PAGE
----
The innovative tools and advanced technologies are developed by Teva Pharmaceuticals itself, with the help of internal AI personnel, external tech companies or through close collaborations with academic and research institutions. In order to identify interesting and potential breakthrough opportunities, one of the groups in the company is trusted with ongoing monitoring of the world of science, research, hospital laboratories, and the entire ecosystem, both in Israel and worldwide. Dozens of technologies have already been identified that have led and could lead to successful collaborations around drug development or streamlining their delivery to the body. For example, Teva's extended-release injectable suspension drug for schizophrenia patients, awaiting FDA approval, is designed to give doctors and patients alike another treatment option that tackles or bypasses the challenges of oral drugs which might suffer from poor compliance. In the third and final phase of this clinical trial, an 80% drop in relapse events was recorded.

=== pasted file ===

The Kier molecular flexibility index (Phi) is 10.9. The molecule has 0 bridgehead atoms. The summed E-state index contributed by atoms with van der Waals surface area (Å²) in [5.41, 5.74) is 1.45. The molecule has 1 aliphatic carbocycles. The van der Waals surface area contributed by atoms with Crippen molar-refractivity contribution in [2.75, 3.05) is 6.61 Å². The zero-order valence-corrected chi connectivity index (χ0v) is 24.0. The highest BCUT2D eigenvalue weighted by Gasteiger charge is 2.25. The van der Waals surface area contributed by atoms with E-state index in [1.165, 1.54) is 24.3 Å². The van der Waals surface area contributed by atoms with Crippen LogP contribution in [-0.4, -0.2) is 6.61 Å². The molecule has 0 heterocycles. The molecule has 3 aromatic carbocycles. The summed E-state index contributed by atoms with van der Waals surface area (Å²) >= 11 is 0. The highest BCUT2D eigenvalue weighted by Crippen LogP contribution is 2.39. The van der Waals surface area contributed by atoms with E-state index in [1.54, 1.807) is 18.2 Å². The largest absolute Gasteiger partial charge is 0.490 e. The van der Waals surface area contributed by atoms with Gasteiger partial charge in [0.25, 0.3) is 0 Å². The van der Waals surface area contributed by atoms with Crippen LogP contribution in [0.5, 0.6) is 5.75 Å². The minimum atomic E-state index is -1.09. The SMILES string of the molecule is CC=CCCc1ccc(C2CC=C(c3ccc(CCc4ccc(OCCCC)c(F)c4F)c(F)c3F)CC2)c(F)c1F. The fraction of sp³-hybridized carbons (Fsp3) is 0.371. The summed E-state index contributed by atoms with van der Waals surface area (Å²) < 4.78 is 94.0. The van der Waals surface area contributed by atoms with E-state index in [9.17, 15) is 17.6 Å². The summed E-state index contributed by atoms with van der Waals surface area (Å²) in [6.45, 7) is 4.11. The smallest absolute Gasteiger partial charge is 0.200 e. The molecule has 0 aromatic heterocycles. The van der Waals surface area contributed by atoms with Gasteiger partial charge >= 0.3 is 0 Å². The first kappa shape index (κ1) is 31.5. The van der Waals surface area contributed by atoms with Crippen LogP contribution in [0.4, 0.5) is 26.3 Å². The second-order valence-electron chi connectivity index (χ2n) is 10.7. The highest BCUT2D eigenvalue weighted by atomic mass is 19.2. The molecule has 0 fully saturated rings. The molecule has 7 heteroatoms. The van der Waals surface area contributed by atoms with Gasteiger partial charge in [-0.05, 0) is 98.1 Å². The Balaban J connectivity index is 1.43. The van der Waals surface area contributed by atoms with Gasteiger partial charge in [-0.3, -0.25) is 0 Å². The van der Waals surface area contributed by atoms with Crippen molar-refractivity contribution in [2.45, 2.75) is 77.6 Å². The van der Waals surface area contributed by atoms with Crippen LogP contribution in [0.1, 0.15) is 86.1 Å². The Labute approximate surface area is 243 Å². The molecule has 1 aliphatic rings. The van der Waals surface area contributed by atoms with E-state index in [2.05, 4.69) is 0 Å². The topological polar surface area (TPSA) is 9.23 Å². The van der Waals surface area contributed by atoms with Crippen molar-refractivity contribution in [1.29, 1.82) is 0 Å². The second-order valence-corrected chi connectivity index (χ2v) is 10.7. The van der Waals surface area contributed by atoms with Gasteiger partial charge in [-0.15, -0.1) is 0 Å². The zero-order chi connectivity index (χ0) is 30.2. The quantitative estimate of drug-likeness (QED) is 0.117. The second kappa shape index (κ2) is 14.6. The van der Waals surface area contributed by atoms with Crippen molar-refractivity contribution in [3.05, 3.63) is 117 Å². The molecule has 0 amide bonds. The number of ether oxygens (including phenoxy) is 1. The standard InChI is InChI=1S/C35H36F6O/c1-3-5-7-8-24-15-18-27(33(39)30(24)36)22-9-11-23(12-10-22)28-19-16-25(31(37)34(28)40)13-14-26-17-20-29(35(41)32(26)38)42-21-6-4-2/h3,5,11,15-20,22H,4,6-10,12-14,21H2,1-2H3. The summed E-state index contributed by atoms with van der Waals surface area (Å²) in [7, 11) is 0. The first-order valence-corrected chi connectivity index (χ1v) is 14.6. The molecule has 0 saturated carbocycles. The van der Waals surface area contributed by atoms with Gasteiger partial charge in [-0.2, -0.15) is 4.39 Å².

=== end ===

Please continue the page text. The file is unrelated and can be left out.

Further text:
Unleashing the Potential of Bioconvergence

The topic of innovation is not new to Teva. Dr. Harary reminds us that the company knew how to storm agilely into the world of generic drugs and become a powerhouse in the field, immediately following its regulation in the Hatch-Waxman Act at the American Congress in 1984. Today, the company is still associated with generics, which in itself undergoes renewal processes. However, alongside this, investment in innovation - the development of original drugs - is growing. Thus, Teva developed sought-after drugs for movement disorders and Migraine, and additional drugs are currently in clinical trials or other stages of development. Another path is a partnership with biotech companies in various models, and hence, in a joint development with a European company, an important breakthrough in the treatment of an incurable neurological disease hopefully may come to life.